Native or tropical Milkweed?
Lavoipierre also discussed the milkweed issue with monarchs – should we plant non-native tropical milkweed, which I can attest grows super well when most of my native milkweeds have died. Lavoipierre discourages tropical milkweed for two main reasons: tropical milkweed carries more disease and allows disease to build up in monarch populations, and because it blooms year round, it’s changing their normal cycle. “Cutting down the tropical milkweed in the winter helps, but how many people remember to do this for every milkweed on their property?” she asked.
Garden Features to Attract Beneficial Insects
During the workshop Lavoipierre discussed garden features that support Conservation Biological Control (CBC), an important component of habitat gardening. CBC differs from classical biological control, where exotic enemies are imported such as the parasitic wasp for the Asian Citrus Psyllid. (Click here for my article on beneficial insects and ACP) Instead, it involves modifying the environment to protect and enhance resident natural enemies.
“CBC is less expensive and avoids the use of chemicals,” she said, and also creates a positive feedback loop where the pest populations are reduced more slowly, and thereby keep the natural predators around. That means it requires more patience.
An important feature to promote CBC is structural complexity, “where you offer different habitats ranging from grasses to trees.” Yards need grasses, shrubs of various sizes, trees and hedges. She explained that the habitats will vary each year, giving rise to varying populations of beneficial insects; for example, last year was a great year for ladybugs. I agree, having had a large California buckwheat that served as a productive ladybug nursery last summer in our front yard.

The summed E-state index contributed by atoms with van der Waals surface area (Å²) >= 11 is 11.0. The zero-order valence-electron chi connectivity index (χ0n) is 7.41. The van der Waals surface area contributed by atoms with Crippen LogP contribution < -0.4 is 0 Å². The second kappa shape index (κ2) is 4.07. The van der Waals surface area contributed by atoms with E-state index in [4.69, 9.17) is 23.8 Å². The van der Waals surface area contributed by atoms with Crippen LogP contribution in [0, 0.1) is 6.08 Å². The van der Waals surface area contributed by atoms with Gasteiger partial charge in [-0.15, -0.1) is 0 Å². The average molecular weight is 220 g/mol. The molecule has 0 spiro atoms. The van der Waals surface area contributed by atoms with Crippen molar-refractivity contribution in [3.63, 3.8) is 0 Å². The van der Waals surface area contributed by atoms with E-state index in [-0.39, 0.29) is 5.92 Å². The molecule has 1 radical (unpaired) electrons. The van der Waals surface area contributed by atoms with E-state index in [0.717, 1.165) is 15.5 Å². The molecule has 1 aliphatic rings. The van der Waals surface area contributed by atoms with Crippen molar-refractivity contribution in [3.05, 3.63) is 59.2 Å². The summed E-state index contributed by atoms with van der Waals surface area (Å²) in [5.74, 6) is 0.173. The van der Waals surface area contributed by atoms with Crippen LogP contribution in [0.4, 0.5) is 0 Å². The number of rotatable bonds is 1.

Having many insect species and also having them in abundance are also key features. Plus, offer habitat islands and corridors so there’s connectivity. “Plant in patches so insects can move quickly and easily for more prey and flowers. And having hedges and edges increases the number of insect species,” Lavoipierre said.
Lastly, beneficial insects need water and shelter. For shelter, she recommends permanent mulch, grasses, and letting logs decompose, advising people to ‘not be so neat’ or at least allow a portion of their yard to be a little messy where insects can shelter and overwinter.
As for ordering boxes of beneficial insects, such as ladybugs, she discourages it because the ladybugs do their job and then move off. But she gave two exceptions. “Buying parasitoid wasps to protect heritage trees can be a good idea; also buying lacewings to establish a population can often be successful,” she said.
Favorite Native plants
Lavoipierre provided a list of her favorite plants for attracting pollinators and beneficial insects.
For long-blooming plants she recommended native asters, Verbena de la Mina, milkweed, yarrow and goldenrod. Her favorite shrubs were Catalina cherry, buckwheats, elderberry, California redbud, ceanothus, salvias, toyon, coyote brush (a good winter bloomer), and coffeberry, which she said doesn’t bloom long but attracts many insects. She also recommends native perennial bunch grasses such as purple three-awn, California fescue, deer grass and purple needlegrass.
Except for the verbena, all have done well on our property. And with the increasing number of insects and nesting birds on our Redlands property, I can attest they’re doing their job.